That 15-minute car ride felt like an eternity. We said no words; we just let Usher’s “Can You Handle It?” play in the background, which made our interactions increasingly awkward. He dropped me off, and just as he was about to drive off, I said I needed help carrying my bag into the house. That was a lie; he knew it, but that same beautiful smile lit across his face, and he decided to help me anyway.

He walked into my room, shut my bedroom door, sat on the bed, and he talked to me. “Preston, you can sit on your bed,” he said. It was probably best that I didn’t, I thought, but I sat down anyway. He looked in my eyes and said, “You know I won’t hurt you right? I will always be here.” I let out a nervous chuckle out of fear of saying something stupid. Before I knew it, warm hands grabbed my face to turn it slightly, and I felt soft lips press against mine. Did you know heaven had a taste? From that moment, I did.

It was my first kiss from another man.

I didn’t budge. I didn’t flinch. It felt . . . perfect. He took his lips away, chills ran down my spine, and immediately, I wonder what just happened. Should I be kissing another man? Better yet, should I have liked it?

That summer, we grew closer and closer. Every morning, I knew I would receive a “good morning” text, followed up by an “I hope I see you later.” Suddenly, however, the messages stopped, the phone calls stopped; it all just – stopped. After not speaking for weeks, I received a phone call urging us to talk. Already thinking I had fallen head-over-heels for the wrong person, he came over so we could speak. My heart started to pound; pound so hard that it felt it would explode out of my chest. He approached me, gave me a hug – he always had this amazing smelling cologne where you could easily identify him in a crowd.

The first few moments were awkward, so I finally said, “What happened to you?” His response will never leave my head: “I wanted to help you figure out yourself.” In other words – “you got too clingy and this will never happen; we will never happen.” I politely asked him to go home. I sat and cried for minutes, which led to hours, which led to days –  thinking of how stupid I was to ever think that an attractive, assertive, secure guy would want me in the same way I felt about him. That, coupled with my first kiss from the same-sex, did not help. So I grew even more confused; hating myself on the inside, but still attempting to pretend I was happy on the outside.

Finally “coming out” to my best friend, Felicia, I had someone to talk about too about my internalized feelings and emotions. That helped to a degree, but I needed to find another outlet. So I prayed constantly and wrote everything I was feeling in a journal, but I never shared it with my first.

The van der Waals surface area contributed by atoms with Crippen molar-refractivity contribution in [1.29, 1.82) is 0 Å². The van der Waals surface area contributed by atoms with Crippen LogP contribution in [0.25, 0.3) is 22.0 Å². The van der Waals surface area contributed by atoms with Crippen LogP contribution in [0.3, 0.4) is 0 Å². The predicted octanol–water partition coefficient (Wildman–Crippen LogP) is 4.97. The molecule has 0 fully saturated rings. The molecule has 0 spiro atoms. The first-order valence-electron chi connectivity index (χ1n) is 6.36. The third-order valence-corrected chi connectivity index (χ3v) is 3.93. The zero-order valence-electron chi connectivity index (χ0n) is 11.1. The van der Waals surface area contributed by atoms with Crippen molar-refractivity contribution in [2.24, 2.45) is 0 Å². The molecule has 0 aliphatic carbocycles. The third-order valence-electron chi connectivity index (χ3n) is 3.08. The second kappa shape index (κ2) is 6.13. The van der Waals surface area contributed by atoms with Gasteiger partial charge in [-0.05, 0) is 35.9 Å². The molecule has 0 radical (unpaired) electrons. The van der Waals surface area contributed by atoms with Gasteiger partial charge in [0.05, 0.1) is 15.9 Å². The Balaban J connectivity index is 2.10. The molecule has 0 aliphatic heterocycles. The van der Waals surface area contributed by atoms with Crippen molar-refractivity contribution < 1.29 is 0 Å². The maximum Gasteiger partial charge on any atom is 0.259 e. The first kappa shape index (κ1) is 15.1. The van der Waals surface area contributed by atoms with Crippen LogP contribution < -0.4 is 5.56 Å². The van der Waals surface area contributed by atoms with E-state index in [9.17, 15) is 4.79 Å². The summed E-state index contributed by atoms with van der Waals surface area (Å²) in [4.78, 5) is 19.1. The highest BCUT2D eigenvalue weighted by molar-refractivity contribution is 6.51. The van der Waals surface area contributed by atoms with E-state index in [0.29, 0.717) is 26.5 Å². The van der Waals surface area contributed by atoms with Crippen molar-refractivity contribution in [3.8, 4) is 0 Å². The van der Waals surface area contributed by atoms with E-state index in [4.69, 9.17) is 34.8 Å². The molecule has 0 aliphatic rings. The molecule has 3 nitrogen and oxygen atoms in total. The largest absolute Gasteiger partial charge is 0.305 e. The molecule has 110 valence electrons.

So, today, I write this blog post not only for myself, but for those who never brought their internal feelings to the external. It is important for us not to internalize negative emotions or negative energy. We always need a healthy outlet for the preservation and progression of our mind, body, and soul. I write this because, somehow, when homophobes think about “homosexual relationships,” they refuse to take their mind off the word “sex.” Same gender-loving relationships are much more than about sex – they are above love, heartache, and confusion – just like many opposite gender-loving relationships. If you are reading this blog, just remember an important lesson that I learned the hard way – that “gays, too, fall in-and-out of love.”

Suicidal Thoughts, a Rainy Summer Night, and the Power of Frozen-Hands

“A few slits to the wrist in the right direction will make this all go away,” I thought on one humid, summer night. While it would not erase my ‘blackness’ and ‘gayness,’ it would erase the thoughts in my head that I was neither black enough nor gay enough. When I was younger, I repeatedly heard comments from white people, mainly teachers, on how surprised they were to hear such articulate words come from my mouth. What shocked them so much about the way I pronounced the same words they were using? Was it that a little black boy from the hood of Youngstown, Ohio understood the use of syllables? Were they shocked that I never uttered the word, “yo’” and other ‘hoodisms’ they saw presented through the lens of the media?